Child prostitution has become rampant and continues to be an increasing problem for Indonesia. In the islands of Batam and Bali, for example, tourists exploit the commercial sex trade (Moore, n.p). Therefore, as sex tourism rise Indonesia has become a major host country for human trafficking. It is estimated that between 40000 to 70000 children who are not trafficked as migrant workers are victims of sexual exploitation in the country (Moore, n.p). As such, human trafficking and child labor are severe problems facing the country. Children and women who experience sexual and physical abuse tend to face poor emotional outcomes such as depression and anxiety, social isolation, low self-esteem, substance abuse, commit suicide, or exhibit symptoms of posttraumatic stress disorder (PTSD) (Rafferty 14). Moreover, those being exploited as slaves encounter problems including drug dependency, premature aging, depression, and malnutrition as a result of difficult and harsh working conditions (Rafferty 14). Therefore, children from minority groups, disadvantaged families, or abducted have no protection.

Human trafficking has adverse impacts on the economy of Indonesia. First, child labor is ineffective and inefficient (Gordon 2). Furthermore, child labor substitutes education and keeps children away from school (Gordon 4). As such, the countries illiteracy level continues stagnating. For example, studies have shown that child labor is evident in a family where parents have not attained high levels of education, as they may place little value in education as a result of personal experience, notion that education does benefit a person, or inadequate school system (Gordon 4). As such, in an economy such as Indonesia that is developing, education is a better investment than child labor. Moreover, the many negative health outcomes of trafficking in humans and forced labor in tobacco and palm oil plantations pose a national health problem (Zimmerman, para 18). Previous research shows that inequalities in the labor market are significantly related to healthy life expectancy, injury, and mortality rates (Zimmerman, para 8). Therefore, the government needs to put more effort in curbing human trafficking and child labor issues, which consequently will improve the country's economy and put it on the right path of economic growth and development.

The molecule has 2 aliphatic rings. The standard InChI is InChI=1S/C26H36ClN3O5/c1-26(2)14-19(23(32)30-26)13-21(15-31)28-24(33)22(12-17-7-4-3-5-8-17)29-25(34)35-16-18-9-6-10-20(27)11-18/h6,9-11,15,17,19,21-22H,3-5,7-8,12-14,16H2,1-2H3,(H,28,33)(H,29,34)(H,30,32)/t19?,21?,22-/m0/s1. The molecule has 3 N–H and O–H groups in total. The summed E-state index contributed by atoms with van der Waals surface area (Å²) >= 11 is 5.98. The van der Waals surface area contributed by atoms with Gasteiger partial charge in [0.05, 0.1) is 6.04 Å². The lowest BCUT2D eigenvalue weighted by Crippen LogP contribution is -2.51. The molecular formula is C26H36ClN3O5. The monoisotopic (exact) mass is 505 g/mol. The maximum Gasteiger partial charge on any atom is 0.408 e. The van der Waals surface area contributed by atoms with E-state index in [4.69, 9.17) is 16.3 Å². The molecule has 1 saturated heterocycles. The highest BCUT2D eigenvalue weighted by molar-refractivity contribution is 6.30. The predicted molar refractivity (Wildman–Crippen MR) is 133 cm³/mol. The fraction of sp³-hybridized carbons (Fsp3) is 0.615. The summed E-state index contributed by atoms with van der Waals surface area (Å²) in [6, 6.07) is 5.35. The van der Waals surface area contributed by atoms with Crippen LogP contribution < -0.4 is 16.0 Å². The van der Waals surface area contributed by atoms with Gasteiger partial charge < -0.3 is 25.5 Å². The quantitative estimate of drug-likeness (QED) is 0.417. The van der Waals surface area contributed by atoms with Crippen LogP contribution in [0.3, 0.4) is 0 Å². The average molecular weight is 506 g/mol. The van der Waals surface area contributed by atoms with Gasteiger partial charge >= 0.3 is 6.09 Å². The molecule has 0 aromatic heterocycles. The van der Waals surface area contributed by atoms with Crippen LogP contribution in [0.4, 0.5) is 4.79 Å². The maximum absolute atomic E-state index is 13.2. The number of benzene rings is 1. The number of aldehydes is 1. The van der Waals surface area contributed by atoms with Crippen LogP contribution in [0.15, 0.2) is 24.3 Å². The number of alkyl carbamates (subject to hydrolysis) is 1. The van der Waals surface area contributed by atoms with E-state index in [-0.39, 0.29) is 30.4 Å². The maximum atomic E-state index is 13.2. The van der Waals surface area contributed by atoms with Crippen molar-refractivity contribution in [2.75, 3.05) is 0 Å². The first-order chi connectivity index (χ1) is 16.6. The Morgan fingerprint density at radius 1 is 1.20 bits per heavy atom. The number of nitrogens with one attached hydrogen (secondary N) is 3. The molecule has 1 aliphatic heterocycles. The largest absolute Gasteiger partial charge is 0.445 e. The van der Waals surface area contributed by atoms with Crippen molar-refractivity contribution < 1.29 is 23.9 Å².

The government of Indonesia is doing its best in addressing human trafficking and child labor. For example, in the 2000s it developed a national plan of action (NPA) on human rights (Rosenberg 230). The second phase of the NPA commenced in 2008 seeking to protect children's rights, fight trafficking in human and sexual exploitation. The enactment continues promoting action against the worst forms of child labor via targeted and direct interventions (Moore, n.p). However, the lack of adequate legislation, action, and enforcement has permitted the vice to progress. As such, the government should give additional enforcement of the existing legal legislations. For example, the government should block child pornographic sites and appeal to the citizens to report such cases. Further, it should seek to improve the economy by creating jobs and enhancing the education systems.